- Associated Press - Wednesday, September 10, 2014

JEFFERSON CITY, Mo. (AP) - Missouri Republicans were busy Wednesday trying to override vetoes by Gov. Jay Nixon on issues ranging from abortion and gun rights to deer regulations and electronic cigarettes. Here’s a look at the biggest vetoes under consideration at the Capitol:



Lawmakers considered enacting one of the nation’s longest abortion waiting periods. Legislators were poised to override a veto of a bill that will require women to wait 72 hours after consulting a physician before having an abortion. It would be the second most stringent standard behind South Dakota, where a 72-hour wait can sometimes extend longer because weekends and holidays are not counted. Utah is the only other state with a 72-hour wait, but it has exceptions for rape, incest and other circumstances. Nixon vetoed Missouri’s legislation partly because it lacked exceptions for rape or incest.



Lawmakers were eager to override Nixon’s veto of a bill creating a training program for teachers to carry guns in schools and expanding where residents can openly carry firearms. The move follows an unsuccessful effort last year in overriding Nixon’s veto of a bill that sought to nullify some federal gun control laws. This year’s bill would create a special training program for schools that want to arm some of their teachers and allow residents with a concealed-gun permit to openly carry firearms, even in cities that have ordinances against it.



Missourians who lose their jobs could see a reduction in how long they can receive unemployment benefits. Republicans were considering an override of a bill that will tie the duration of jobless benefits to the unemployment rate. The full 20 weeks of benefits only would be available if the unemployment rate reaches 9 percent. The shortest duration would be 13 weeks for an unemployment rate of less than 6 percent. The 13-week period would be shorter than those in every other state except North Carolina and Florida.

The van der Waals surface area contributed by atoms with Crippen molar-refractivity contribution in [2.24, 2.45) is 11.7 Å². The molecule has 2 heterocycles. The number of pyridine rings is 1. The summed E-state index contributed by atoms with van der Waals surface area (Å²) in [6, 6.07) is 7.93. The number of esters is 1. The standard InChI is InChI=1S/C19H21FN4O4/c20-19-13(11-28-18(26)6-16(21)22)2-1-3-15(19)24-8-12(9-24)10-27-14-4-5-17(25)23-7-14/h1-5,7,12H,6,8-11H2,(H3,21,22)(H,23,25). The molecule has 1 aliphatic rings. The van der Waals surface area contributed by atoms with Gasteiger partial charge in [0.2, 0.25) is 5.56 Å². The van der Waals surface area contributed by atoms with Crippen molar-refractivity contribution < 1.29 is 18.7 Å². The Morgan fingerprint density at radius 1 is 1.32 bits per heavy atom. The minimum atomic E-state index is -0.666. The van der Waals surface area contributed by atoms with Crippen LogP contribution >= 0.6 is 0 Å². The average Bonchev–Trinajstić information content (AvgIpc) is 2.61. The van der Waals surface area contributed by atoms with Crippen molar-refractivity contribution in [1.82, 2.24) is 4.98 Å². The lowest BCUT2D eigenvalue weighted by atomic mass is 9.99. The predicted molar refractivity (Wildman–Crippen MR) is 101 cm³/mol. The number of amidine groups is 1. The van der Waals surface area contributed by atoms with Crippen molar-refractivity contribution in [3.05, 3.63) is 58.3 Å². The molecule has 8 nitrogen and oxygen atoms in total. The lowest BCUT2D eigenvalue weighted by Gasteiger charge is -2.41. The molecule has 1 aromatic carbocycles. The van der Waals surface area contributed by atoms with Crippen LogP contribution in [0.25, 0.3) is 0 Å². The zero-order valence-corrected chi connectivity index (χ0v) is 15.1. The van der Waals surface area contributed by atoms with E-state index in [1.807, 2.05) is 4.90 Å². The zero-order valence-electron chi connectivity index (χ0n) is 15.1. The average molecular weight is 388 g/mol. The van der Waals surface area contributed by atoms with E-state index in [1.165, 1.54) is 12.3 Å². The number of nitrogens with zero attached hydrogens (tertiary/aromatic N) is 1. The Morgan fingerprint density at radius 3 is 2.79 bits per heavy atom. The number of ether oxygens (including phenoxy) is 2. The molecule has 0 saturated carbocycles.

Missouri lawmakers will decide whether to end the Conservation Department’s responsibility for regulating deer ranches and give oversight to the state agriculture agency. Nixon vetoed a bill classifying captive deer as “livestock” such as cattle and pigs instead of as “wildlife.” Supporters of the legislation say classifying captive deer as livestock could negate proposed Conservation Department regulations that would ban the importation of deer from other states and require double fencing for new deer ranching permits.



Republicans also considered overturning Nixon’s veto of electronic cigarette legislation, which would ban anyone under 18 from buying the devices. Nixon says he vetoed the bill because it also will exempt electronic cigarettes from being taxed or regulated as tobacco products. The bill’s GOP sponsor says he included the exemption because of concerns over whether a tax would have hurt the bill’s chances of passing. Research on the health effects of the devices is mixed, but some physicians say they could cause addiction and similar side effects as other tobacco products.

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